• Ashley January 10, 2022 at 5:57 pm

    So, their must do assignments are for the day? For example: in your photo above you have as "Must Dos"- partner read, vocabulary log, seat work, read anthology story. So are these Must Do's for let's say Monday? Then on Tuesday you make a new Must Do May Do sheet that lists other tasks? Or do you use that same cover sheet and just change the seat work?

    I purchased the vocabulary notebook you highlighted in your blog. This took my my kids some time to complete. Maybe it was because it was their first time.

    Also, how long is your reading block or how long do you spend on must do may dos a day? Do you do this Monday through Friday? How many small group rotations do you get through a day?

    So, as you begin your Must Do May Do activities you begin with 15 minutes of partner reading? Does the whole entire class do this before you start to take small groups for guided reading? What books do they read? The books you put in their must day may do bins?

    I apologize about all of the questions. You have great ideas. Thank you for sharing.

    Thank you,
    Ashley McElroy

  • Ashley January 10, 2022 at 5:57 pm

    Congratulations on your retirement and thank you so much for spending so much time on your response to me. I appreciate it very much. We use Wonders Reading Series by McGraw Hill. The curriculum has 8 vocabulary words per week. Our curriculum came with leveled readers that somewhat pair with the weekly stories in their textbooks. I will maybe keep those for my time with them and put other books in their buckets. At the previous school I taught at were given tons of levels books. Unfortunately, the district I work in now did not provide that for us. I’m not the biggest fan of the leveled readers that came with the curriculum.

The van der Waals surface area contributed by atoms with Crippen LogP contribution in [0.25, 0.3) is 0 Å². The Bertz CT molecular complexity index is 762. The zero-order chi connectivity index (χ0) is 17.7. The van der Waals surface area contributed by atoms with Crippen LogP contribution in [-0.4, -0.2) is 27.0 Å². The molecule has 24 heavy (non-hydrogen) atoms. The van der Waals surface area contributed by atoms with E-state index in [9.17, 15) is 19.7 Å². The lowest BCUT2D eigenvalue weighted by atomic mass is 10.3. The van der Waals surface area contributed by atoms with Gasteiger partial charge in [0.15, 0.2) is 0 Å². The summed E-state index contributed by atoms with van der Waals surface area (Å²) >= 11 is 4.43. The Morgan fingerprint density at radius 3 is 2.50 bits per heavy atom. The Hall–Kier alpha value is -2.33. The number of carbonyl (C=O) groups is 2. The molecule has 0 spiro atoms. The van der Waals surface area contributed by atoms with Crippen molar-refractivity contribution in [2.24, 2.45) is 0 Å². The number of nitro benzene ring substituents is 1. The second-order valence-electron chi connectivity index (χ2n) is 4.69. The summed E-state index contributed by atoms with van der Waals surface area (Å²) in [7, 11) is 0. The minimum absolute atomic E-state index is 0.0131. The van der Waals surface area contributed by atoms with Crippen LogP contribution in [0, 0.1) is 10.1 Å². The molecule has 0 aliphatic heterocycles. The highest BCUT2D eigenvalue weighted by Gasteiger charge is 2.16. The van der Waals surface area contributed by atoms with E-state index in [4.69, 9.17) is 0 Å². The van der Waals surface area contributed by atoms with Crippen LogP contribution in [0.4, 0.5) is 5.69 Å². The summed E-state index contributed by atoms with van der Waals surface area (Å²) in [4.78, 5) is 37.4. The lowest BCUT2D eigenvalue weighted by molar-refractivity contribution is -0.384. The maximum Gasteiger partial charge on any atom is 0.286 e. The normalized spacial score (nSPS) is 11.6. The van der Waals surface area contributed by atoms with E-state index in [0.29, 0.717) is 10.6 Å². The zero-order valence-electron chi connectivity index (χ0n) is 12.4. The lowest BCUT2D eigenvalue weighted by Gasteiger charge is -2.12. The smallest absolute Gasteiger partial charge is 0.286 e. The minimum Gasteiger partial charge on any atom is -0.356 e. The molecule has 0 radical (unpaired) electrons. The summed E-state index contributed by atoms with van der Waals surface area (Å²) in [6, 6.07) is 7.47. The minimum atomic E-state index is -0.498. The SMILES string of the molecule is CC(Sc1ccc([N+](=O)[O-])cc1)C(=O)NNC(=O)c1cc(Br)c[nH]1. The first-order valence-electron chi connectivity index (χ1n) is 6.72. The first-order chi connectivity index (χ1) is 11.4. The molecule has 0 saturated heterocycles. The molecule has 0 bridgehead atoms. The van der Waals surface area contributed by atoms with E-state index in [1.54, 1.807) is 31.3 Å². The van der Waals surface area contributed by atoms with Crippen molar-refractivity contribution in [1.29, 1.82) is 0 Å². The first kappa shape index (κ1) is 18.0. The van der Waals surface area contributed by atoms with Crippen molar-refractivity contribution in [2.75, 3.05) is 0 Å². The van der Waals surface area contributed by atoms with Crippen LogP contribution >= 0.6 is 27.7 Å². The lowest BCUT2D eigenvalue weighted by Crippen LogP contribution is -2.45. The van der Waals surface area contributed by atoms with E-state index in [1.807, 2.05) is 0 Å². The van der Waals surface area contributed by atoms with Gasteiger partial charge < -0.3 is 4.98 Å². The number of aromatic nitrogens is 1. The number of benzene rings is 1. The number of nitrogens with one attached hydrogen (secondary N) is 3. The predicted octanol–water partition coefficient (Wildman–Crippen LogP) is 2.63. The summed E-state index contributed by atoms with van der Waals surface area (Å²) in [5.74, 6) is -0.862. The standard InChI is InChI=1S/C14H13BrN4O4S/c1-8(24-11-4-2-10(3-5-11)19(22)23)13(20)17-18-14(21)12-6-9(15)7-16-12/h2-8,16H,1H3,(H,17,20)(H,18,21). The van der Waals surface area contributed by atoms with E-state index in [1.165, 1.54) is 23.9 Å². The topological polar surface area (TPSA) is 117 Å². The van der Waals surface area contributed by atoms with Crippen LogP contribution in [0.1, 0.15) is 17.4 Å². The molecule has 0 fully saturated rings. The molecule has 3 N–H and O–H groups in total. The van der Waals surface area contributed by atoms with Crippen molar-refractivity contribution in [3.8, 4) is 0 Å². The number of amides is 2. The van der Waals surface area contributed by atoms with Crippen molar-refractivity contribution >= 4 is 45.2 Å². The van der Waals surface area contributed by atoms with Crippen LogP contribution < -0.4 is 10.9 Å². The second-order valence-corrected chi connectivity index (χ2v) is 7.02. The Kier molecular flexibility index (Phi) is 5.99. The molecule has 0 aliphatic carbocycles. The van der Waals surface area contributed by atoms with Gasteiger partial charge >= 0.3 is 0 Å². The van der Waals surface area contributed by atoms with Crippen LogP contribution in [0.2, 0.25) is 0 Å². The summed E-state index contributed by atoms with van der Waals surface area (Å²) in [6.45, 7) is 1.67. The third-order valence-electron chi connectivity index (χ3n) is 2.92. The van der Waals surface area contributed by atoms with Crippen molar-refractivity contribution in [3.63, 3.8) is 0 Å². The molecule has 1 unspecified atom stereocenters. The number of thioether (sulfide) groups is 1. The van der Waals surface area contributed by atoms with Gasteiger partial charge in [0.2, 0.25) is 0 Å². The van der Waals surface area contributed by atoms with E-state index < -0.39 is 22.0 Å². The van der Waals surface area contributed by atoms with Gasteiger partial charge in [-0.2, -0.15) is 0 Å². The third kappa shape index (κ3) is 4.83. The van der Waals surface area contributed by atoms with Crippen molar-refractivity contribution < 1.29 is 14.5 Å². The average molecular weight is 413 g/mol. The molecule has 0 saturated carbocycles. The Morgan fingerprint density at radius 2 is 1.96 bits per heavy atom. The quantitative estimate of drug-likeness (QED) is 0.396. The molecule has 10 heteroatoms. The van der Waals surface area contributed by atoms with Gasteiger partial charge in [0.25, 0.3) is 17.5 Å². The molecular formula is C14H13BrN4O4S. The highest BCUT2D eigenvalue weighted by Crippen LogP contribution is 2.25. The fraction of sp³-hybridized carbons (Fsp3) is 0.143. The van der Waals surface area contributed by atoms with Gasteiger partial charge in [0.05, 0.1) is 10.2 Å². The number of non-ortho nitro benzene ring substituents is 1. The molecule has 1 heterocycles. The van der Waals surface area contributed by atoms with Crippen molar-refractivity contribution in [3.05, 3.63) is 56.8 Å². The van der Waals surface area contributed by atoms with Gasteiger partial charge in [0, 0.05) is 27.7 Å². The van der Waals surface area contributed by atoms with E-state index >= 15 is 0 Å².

Have you ever had the higher group do a chapter book study?

    You mentioned the anthology book as a must do activity. Did you use Wonders? Quite a bit of the students I have cannot read the weekly story from our textbook independently. However, they are tested on the weekly story every Friday so it’s be beneficial to read.

    This week I put a must do as read the sight words for the week for the on level groups and above level group. My below level group has nonsense words to help build their decoding skills.

    Thank you again. This sounds great. I guess some of the questions I had would be helpful for you to add to your blog. You could post a question and answer it. ��

  • Unknown January 10, 2022 at 5:57 pm

    Hi Joyce,
    I’m trying to visualize your idea. We are required to do rotations and I struggle with that waisted transition time. I’m wondering how how to manage this when you do not have equal amounts of children for each group. I have 24 students by myself and a large range of reading levels. I have 3 groups with 4 children and 2 groups has to be that way because of their level. I have no students pulled out. 1/2 of my students have attention issues or difficulty with time management. I don’t think they would be able to switch from one activity to the next on their own. We only have an hour so I have 4 15min rotations and I have to rotate my 2 higher reading groups as I can’t get to 5 groups a day. Do you have an aide? I feel like that would help.

  • Unknown January 10, 2022 at 5:57 pm

    Hi! Any advice of adapting this method for Kindergarten?

  • JessInFirst January 10, 2022 at 5:57 pm

    Hi! So a totally off topic question (although I love what I am seeing here) where did you get your alphabet letter cards that are in the background of your main image? I have been looking ALL OVER for something just like that and have not had any luck!

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    I am a newly retired first-grade teacher in the beautiful state of Colorado. I taught for 32 years (17 of those in 1st grade.) Watching my students learn and grow was such a blessing for me, and I'm excited to share what I've learned over the years with you. Read More